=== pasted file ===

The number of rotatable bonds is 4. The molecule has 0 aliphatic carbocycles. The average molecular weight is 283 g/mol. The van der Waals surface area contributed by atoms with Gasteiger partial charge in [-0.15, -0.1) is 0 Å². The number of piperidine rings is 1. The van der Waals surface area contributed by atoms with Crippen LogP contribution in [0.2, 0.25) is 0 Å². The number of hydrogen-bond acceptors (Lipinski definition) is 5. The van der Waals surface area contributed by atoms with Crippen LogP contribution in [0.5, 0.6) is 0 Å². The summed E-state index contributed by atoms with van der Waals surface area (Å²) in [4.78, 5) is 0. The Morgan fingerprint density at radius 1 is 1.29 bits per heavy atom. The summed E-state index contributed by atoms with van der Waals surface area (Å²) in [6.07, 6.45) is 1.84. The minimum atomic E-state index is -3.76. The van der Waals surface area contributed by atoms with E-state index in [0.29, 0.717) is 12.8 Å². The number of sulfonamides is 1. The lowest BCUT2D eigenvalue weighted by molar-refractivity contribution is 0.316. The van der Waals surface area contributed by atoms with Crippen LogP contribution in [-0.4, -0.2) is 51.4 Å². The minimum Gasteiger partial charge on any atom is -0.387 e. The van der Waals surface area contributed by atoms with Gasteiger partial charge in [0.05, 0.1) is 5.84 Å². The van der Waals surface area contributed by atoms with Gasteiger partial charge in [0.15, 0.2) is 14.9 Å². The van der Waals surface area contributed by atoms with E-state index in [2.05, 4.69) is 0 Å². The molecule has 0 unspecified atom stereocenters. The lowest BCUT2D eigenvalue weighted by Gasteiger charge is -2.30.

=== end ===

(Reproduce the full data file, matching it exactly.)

The number of rotatable bonds is 4. The molecule has 0 aliphatic carbocycles. The average molecular weight is 283 g/mol. The van der Waals surface area contributed by atoms with Gasteiger partial charge in [-0.15, -0.1) is 0 Å². The number of piperidine rings is 1. The van der Waals surface area contributed by atoms with Crippen LogP contribution in [0.2, 0.25) is 0 Å². The number of hydrogen-bond acceptors (Lipinski definition) is 5. The van der Waals surface area contributed by atoms with Crippen LogP contribution in [0.5, 0.6) is 0 Å². The summed E-state index contributed by atoms with van der Waals surface area (Å²) in [4.78, 5) is 0. The Morgan fingerprint density at radius 1 is 1.29 bits per heavy atom. The summed E-state index contributed by atoms with van der Waals surface area (Å²) in [6.07, 6.45) is 1.84. The minimum atomic E-state index is -3.76. The van der Waals surface area contributed by atoms with E-state index in [0.29, 0.717) is 12.8 Å². The number of sulfonamides is 1. The lowest BCUT2D eigenvalue weighted by molar-refractivity contribution is 0.316. The van der Waals surface area contributed by atoms with Crippen LogP contribution in [-0.4, -0.2) is 51.4 Å². The minimum Gasteiger partial charge on any atom is -0.387 e. The van der Waals surface area contributed by atoms with Gasteiger partial charge in [0.05, 0.1) is 5.84 Å². The van der Waals surface area contributed by atoms with Gasteiger partial charge in [0.15, 0.2) is 14.9 Å². The van der Waals surface area contributed by atoms with E-state index in [2.05, 4.69) is 0 Å². The molecule has 0 unspecified atom stereocenters. The lowest BCUT2D eigenvalue weighted by Gasteiger charge is -2.30.